The protection aspect extends to weather sealing – you’ll often see in lens manuals (y’all read those, right?) that you need a protection filter to complete the weather sealing on a lens. Take this line, from Canon’s EF 16-35mm f/2.8L II USM lens instruction manual - it’s bold, and so it must be serious: “Since the front element of this lens moves when zooming, you need to attach a Canon PROTECT filter sold separately for adequate dust-and-water-resistant performance. Without a filter, the lens is not dust or water resistant.” I can attest to the fact that this is true – though I haven’t tempted fate by venturing out in the rain without a filter.

So, back to the title of this post – to filter, or not to filter? That is the question – what’s your answer? Leave your thoughts in the comments below.

[via Lensrentals]

Wasim Ahmad's picture

Wasim Ahmad is an assistant teaching professor teaching journalism at Quinnipiac University. He's worked at newspapers in Minnesota, Florida and upstate New York, and has previously taught multimedia journalism at Stony Brook University and Syracuse University. He's also worked as a technical specialist at Canon USA for Still/Cinema EOS cameras.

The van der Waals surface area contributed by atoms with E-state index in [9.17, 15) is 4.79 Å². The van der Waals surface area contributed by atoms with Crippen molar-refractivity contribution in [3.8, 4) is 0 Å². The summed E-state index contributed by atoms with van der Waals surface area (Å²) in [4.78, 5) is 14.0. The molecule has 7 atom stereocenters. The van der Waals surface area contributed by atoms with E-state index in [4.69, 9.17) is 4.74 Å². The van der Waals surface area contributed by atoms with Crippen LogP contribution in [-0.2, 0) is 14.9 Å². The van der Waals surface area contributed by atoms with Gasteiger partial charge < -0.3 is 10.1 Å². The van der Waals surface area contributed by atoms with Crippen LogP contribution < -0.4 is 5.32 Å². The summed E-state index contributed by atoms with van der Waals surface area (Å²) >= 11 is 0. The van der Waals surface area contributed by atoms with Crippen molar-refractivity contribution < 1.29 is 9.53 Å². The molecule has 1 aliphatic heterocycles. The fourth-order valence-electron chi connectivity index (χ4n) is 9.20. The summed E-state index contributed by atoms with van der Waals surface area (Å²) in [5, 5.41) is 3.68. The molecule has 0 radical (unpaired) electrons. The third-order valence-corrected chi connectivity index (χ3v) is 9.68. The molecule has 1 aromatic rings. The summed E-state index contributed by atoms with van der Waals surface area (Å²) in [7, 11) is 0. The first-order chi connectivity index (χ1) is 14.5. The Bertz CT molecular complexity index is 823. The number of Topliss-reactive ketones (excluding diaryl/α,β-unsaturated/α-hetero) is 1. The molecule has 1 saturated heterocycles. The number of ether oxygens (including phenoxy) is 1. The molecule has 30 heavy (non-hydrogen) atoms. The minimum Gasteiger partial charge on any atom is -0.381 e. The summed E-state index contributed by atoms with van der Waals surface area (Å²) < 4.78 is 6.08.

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I'm personally not a fan. 4 stop ND filter to shoot shallow is the only time I use a filter.

I'm not a filter guy... today. I often use polarizers, but that's not what you're talking about. I remember renting a lens from Adorama a few years ago and asking the guy at the desk if they would add a clear or UV filter... his response was, "Why would I put a $40 piece of glass on a $2000 piece of glass and expect it to perform the same way?" He also told me to be a little careful and insure your equipment and you'll be just fine. I guess there is always the, "It's not rare if it happens to you." But I've been lucky so far (38 years), these days the only time I put a clear filter on is to use it as a substrate for some kind of effect, OR if I know I am going into dangerous conditions. For example: stormy beach (sand blaster much?), stage side at a concert (little bits of spittle and other bodily fluids tend to fly around the stage area), construction site for obvious reasons, places where things go boom, etc.

>> his response was, "Why would I put a $40 piece of glass on a $2000 piece of glass and expect it to perform the same way?"

This is because he was what experts call "an idiot".